The doubly labelled water method is currently the gold standard for assessing total energy expenditure in "free-living" individuals. Its precision has been confirmed (opens in new tab) by other studies too.
The beginning of a new era
Thanks to the researchers' cooperation through the decades, the research shone a light on the metabolic differences of people, or more like, the lack thereof: as it turns out, you won't be able to blame a slow metabolism for your weight gain anymore.
The paper states that "energy expenditure (adjusted for weight) in neonates was like that of adults but increased substantially in the first year of life. It then gradually declined until young individuals reached adult characteristics, which were maintained from age 20 to 60 years. Older individuals showed reduced energy expenditure. Tissue metabolism thus appears not to be constant but rather to undergo transitions at critical junctures."
To translate this and other parts of the study into something more comprehensible for an everyday Joe, the study suggests that there are four stages of metabolism:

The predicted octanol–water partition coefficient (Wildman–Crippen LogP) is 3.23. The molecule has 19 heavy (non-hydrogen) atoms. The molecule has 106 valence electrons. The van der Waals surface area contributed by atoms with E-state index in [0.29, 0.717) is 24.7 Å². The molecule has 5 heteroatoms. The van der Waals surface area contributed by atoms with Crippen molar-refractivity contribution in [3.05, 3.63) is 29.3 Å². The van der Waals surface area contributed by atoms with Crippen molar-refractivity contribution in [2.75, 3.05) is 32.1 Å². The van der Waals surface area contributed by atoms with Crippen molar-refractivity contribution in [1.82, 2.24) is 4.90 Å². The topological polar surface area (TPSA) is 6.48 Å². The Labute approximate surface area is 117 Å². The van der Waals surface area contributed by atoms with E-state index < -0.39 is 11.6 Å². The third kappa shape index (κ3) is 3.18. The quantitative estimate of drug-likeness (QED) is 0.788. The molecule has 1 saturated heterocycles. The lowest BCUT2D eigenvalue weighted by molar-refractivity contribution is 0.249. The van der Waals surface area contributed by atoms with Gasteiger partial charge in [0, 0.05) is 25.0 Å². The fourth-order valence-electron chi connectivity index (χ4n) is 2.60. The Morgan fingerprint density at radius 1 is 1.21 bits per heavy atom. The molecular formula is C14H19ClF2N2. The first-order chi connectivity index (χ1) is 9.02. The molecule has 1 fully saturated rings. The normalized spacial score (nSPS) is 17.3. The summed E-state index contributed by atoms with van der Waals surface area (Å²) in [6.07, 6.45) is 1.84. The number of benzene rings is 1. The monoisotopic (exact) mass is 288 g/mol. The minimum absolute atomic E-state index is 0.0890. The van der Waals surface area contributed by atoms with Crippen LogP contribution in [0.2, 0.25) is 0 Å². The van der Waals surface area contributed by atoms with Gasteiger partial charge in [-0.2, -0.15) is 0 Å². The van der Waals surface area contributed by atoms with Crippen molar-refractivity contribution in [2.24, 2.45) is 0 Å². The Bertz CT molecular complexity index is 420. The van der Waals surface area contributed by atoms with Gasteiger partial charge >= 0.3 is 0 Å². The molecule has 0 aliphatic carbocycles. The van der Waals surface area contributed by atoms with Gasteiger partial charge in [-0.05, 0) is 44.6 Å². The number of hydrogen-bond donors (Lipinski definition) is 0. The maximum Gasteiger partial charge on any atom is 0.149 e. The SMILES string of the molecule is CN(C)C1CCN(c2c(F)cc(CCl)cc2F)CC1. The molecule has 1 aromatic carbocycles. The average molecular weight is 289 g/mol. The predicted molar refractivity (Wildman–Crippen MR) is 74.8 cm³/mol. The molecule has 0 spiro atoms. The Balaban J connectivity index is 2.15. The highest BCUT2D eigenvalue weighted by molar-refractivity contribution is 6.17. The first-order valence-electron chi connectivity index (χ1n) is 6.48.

- From one week old up until age one, your metabolism is at its highest level, "accelerating until it is 50% above the adult rate"
- Surprisingly, from age 1 to 20, metabolism slows down gradually at about a rate of 3% per year
- Even more surprisingly, between ages 20-60, your metabolism doesn't change at all, from a physiological point of view anyway
- From 60 onwards, it slows down by about 0.7% a year
Based on this data, the sad truth is that your weight gain is probably the result of the over-consumption of energy over a long period of time, however uncomfortable this might sound.
Similarly, metabolism seems to not decline at the onset of menopause as previously thought. "This is a positive finding as I believe that if a person/woman keeps “healthy” and fit, there should be no reason why he/she should put on weight at least until they are 60 years old", adds Olga.